Jaldhar H. Vyas
jaldhar at BRAINCELLS.COM
Wed Nov 20 13:12:01 CST 2002
On Wed, 20 Nov 2002, Srikrishna Ghadiyaram wrote:
> How do you know that the "masses" do not have problems
First of all I do not believe in "masses" This is a condescending
and elitist leftist term. There are all kinds of people and lumping them
altogether into an undifferentiated lump will not lead to any useful
And most people do have practical problems yes but they get on with it
and make do the best they can. It is only a certain type who will just
agonize and wring their hands about how hard life is.
> Did you ask them.
> Are you a social
> scientist/researcher ?
Shouldn't one be a social scientist by the mere fact of living in society.
I try to be a keen observer of the life around me. I think it should be
fairly obvious whether people are having problems or not.
>What is the "Pramana" for it ?
Ones own eyes and ears?
> Do not just imagine, or ascribe your own limited
> knowledge as a "scriptural" utterance. Show us the
Most of the people I associate with on a day to day basis are recent
immigrants from Gujarat. Typically they are not scholars or well to do.
They don't know English that well and don't have professional jobs.
They do factory work or are shopkeepers or do other menial labor. Yet
they have a fervor to practice Dharma to the best of their ability which
is awe-inspiring. And many of their children despite being born in
America are equally devout. And I know assimiliated atheists too. In
India also my firends and relatives run the gamut from sophisticated
urbanites to villagers.
So yes I'm well aware of the realities in my community.
> If you believe, it is "illiteracy" that is the cause
> of the problem, then let the Sankaracharyas address
> it. Ofcourse, you may comeup with a new definition of
Why dump it all on the Shankaracharyas? The state of society is our
problem and responsibility as much as theirs.
> Infact, because of literacy only that these masses
> have started agitating against the in-human treatment
> given to them, and is being given. We do not need a
> religion which can not treat a human being like a
> human being. Do not look for literacy which respects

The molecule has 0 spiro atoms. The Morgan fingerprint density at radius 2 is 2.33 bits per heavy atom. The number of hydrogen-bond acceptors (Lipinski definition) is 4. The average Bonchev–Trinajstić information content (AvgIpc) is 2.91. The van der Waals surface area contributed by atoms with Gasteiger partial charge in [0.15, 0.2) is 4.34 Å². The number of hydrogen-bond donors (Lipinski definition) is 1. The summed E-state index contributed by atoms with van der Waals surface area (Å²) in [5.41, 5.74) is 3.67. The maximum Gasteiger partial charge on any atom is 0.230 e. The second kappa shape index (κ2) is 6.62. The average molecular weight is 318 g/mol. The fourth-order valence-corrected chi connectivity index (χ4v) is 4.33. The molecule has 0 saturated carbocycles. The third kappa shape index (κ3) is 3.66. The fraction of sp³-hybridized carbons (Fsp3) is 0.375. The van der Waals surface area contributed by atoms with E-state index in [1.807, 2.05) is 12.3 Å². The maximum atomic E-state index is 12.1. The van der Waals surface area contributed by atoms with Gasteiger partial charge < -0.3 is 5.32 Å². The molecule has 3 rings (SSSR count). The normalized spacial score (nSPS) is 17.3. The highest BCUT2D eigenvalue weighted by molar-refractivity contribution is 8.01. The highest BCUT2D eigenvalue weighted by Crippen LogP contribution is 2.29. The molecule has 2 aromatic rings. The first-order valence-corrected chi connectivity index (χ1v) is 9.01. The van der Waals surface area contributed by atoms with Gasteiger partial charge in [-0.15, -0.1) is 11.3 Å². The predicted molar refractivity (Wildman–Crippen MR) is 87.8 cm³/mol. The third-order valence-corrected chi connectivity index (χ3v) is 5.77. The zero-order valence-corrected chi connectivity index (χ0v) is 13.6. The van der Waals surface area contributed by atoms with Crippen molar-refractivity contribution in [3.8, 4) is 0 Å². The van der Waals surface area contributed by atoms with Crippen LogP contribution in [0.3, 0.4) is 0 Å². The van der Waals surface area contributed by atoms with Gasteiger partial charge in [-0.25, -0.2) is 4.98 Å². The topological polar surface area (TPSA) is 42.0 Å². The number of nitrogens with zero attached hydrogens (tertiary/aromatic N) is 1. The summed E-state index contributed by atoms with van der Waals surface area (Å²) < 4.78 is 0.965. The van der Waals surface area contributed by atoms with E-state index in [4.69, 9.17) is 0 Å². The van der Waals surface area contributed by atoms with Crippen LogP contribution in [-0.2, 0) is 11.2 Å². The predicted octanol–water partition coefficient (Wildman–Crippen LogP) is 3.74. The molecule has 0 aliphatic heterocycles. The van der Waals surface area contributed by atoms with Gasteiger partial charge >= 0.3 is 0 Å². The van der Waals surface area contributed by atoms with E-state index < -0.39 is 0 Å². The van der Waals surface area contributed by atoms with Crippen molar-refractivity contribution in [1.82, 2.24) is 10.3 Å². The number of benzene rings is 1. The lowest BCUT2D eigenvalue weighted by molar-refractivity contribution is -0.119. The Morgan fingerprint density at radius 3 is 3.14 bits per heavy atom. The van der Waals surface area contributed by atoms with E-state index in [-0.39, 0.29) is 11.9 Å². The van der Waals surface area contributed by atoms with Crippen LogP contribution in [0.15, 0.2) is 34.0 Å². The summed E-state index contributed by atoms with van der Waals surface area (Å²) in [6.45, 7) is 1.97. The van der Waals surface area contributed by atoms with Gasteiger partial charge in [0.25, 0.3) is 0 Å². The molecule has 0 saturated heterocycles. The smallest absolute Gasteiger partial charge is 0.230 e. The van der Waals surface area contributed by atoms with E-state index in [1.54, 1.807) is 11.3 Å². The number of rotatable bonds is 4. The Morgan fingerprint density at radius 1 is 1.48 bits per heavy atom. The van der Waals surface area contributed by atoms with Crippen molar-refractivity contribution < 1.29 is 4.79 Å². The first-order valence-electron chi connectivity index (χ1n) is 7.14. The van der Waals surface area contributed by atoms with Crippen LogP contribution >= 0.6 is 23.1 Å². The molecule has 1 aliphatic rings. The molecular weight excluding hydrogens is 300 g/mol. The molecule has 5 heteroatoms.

> the "religious outlook" as you "want" it alone.
I am a partisan of the path our Sages have set for us since time
immemorial. I want nothing more and nothing less. And I refuse to be
hijacked by politicians of either the left or the right.
> You can not just be sercastic to prove that you are
> right. I know your scholarly abilities and you can
> understand what Sri jagannath has said while referring
> to "Times have changed"
The point is we cannot fall prey to a nostalgia for some lost Golden Age
when everything was easy. Even during Rama Rajya there was a Ravana.
In the old days, life was easy in some ways and hard in others. Today
life is easy in some ways and hard in others. We are not prisoners of
time. _We_ make it. _We_ change it.
> For all the advaitic dialectic that you can employ in
> terms of primary meaning and secondary meaning, and
> fight the Visishtaadwaitins and Dwaitins, and other
> other interpretations of the Sruthi, the sentence
> "Times have changed" IN THE CONTEXT of Sri Jagannath's
> post is clear, and you can easily understand.
Oh I understand. I don't think it is relevant. And the suggested
solution (watering down the content of rituals etc.) has already been
proven a failure as 200 years of "Modern" Hinduism demonstrates.
> Religion and Mathas are not for a few privileged. It
> is for well being of all. Otherwise get out of the
> "people's" life. Be Good and Do Good for all. Use the
> increased the prosperity and growth to serve more.
> Then only does knowledge has served any purpose.
It's a nice slogan but what does it mean in practice?
Jaldhar H. Vyas <jaldhar at braincells.com>
It's a girl! See the pictures - http://www.braincells.com/shailaja/
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